There I see another

Face beside of hers!
Looking in the river,

Close beside her own,
There I see another

Face in shadow thrown;
Looking in the river,

Just behind the maid,
There I see her lover

In the maple shade!
Looking in the river,

Now I understand
Why the little maiden

Stands upon the land.
Looking in the river

With her other self,
Stands the little maiden

On a mossy shelf ;
Looking in the river-

Maiden, never run!
That's a thing, I'm certain,

All of us have done;
Looking in the river

All of us have been,
And can tell the summer

We remember, when,
Looking in the river,

By the shadow thrown,
We have seen another

Face beside our own.



"Tis a fearful night in the Winter-time,

As cold as it ever can be :
The roar of the storm is heard like the chime

Of the waves of an angry sea.
The moon is full, but the wings to-night
Of the furious blast dash out her light;
And over the sky, from south to north,
Not a star is seen as the storm come forth

In the strength of a mighty glee.

All day had the snow come down—all day,

As it never came down before,
Till over the ground, at sunset, lay

Some two or three feet or more.
The fence was lost, and the wall of stone;
The windows blocked and the well-curb gone ;
The haystack rose to a mountain lift;
And the woodpile looked like a monster drift,

As it lay by the farmer's door.

As the night set in, came wind and hail,

While the air grew sharp and chill, And the warning roar of a fearful gale

Was heard on the distant hill; And the norther! see, on the mountain peak In his breath how the old trees writhe and shriek ; He shouts on the plain, Ho! ho ! He drives from his nostrils the blinding snow,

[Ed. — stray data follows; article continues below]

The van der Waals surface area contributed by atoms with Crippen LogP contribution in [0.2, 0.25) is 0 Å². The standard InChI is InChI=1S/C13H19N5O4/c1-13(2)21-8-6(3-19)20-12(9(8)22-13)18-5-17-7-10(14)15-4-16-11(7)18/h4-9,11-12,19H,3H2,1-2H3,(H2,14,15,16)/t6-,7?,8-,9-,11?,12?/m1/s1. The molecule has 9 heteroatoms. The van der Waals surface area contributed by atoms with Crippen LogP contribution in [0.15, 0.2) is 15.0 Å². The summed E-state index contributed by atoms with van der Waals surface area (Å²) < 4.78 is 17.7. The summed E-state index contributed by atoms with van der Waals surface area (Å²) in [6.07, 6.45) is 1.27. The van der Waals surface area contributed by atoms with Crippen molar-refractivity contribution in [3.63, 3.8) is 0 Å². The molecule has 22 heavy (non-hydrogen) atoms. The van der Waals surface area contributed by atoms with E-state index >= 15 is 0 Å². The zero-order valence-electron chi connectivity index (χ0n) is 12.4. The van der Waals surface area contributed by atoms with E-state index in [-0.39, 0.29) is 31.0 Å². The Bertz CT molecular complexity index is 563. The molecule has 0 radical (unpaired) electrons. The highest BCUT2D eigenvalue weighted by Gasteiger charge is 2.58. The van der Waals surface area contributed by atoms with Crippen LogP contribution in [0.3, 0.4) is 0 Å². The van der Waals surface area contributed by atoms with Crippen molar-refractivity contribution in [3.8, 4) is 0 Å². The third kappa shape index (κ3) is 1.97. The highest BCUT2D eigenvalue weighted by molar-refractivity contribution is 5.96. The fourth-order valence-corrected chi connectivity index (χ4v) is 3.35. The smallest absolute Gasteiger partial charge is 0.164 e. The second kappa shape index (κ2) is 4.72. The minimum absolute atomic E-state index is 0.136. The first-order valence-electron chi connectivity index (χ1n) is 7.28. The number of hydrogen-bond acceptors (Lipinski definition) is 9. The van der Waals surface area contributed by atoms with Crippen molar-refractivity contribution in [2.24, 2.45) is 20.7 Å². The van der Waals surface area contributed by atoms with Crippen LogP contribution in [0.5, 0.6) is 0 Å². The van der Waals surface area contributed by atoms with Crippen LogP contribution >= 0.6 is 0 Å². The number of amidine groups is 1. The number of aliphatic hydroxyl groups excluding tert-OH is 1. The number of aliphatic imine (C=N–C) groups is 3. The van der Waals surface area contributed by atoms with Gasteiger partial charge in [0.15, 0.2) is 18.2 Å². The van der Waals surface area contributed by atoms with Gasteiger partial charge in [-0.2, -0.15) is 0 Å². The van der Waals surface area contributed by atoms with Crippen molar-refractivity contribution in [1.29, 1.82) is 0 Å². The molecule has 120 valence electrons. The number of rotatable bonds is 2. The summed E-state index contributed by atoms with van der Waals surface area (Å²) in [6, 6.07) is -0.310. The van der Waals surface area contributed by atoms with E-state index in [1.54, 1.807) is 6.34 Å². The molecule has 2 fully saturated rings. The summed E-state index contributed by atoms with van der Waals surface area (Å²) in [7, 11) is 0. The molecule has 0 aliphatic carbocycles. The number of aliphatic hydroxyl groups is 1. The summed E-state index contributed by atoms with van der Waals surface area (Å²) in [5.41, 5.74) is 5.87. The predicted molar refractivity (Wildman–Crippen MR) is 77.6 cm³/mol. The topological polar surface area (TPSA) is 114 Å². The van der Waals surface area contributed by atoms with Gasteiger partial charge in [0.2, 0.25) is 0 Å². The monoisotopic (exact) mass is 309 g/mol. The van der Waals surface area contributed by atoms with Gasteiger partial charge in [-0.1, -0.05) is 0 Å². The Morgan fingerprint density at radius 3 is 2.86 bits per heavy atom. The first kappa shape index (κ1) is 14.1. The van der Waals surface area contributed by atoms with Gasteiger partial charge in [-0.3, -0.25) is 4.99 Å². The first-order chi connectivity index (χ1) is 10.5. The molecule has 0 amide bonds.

And growls with a savage will !

Such a night as this to be found abroad !

In the hail and the freezing air,
Lies a shivering dog, in the field by the road,

With the snow on his shaggy hair.
As the wind drives, see him crouch and growl
And shut his eyes with a dismal howl;
Then, to shield himself from the cutting sleet,
His nose is pressed on his quivering feet :-

Pray, what does the dog do there?
An old man came from the town to-night,

But he lost the travelled way;
And for hours he trod with main and might

A path for his horse and sleigh ;
But deeper still the snow-drifts grew,
And colder still the fierce wind blew;
And his mare-a beautiful Morgan brown-
At last o'er a log had floundered down,

That deep in a hollow lay.

Many a plunge, with a frenzied snort,

She made in the heavy snow;

And her master urged, till his breath grew short,

With a word and a gentle blow; But the snow was deep, and the tugs were tight His hands were numb, and had lost their might; So he struggled back again to his sleigh, And strove to shelter himself till day,

With his coat and the buffalo.

He has given the last faint jerk of the rein,

To rouse up his dying steed;
And the poor dog howls to the blast in vain

For help in his master's need.
For awhile he strives with a wistful cry
To catch the glance of his drowsy eye;
And wags his tail when the rude winds flap
The skirts of his coat across his lap,

And whines that he takes no heed.

The wind goes down, the storm is o'er ;

"Tis the hour of midnight past;
The forest writhes and bends no more,

In the rush of the sweeping blast.
The moon looks out with a silver light
On the high old hills, with the snow all white;
And the giant shadow of Camel's Hump,
Of ledge and tree, and ghostly stump,

On the silent plain are cast.

But cold and dead, by the hidden log,

Are they who came from the town: The man in the sleigh, the faithful dog,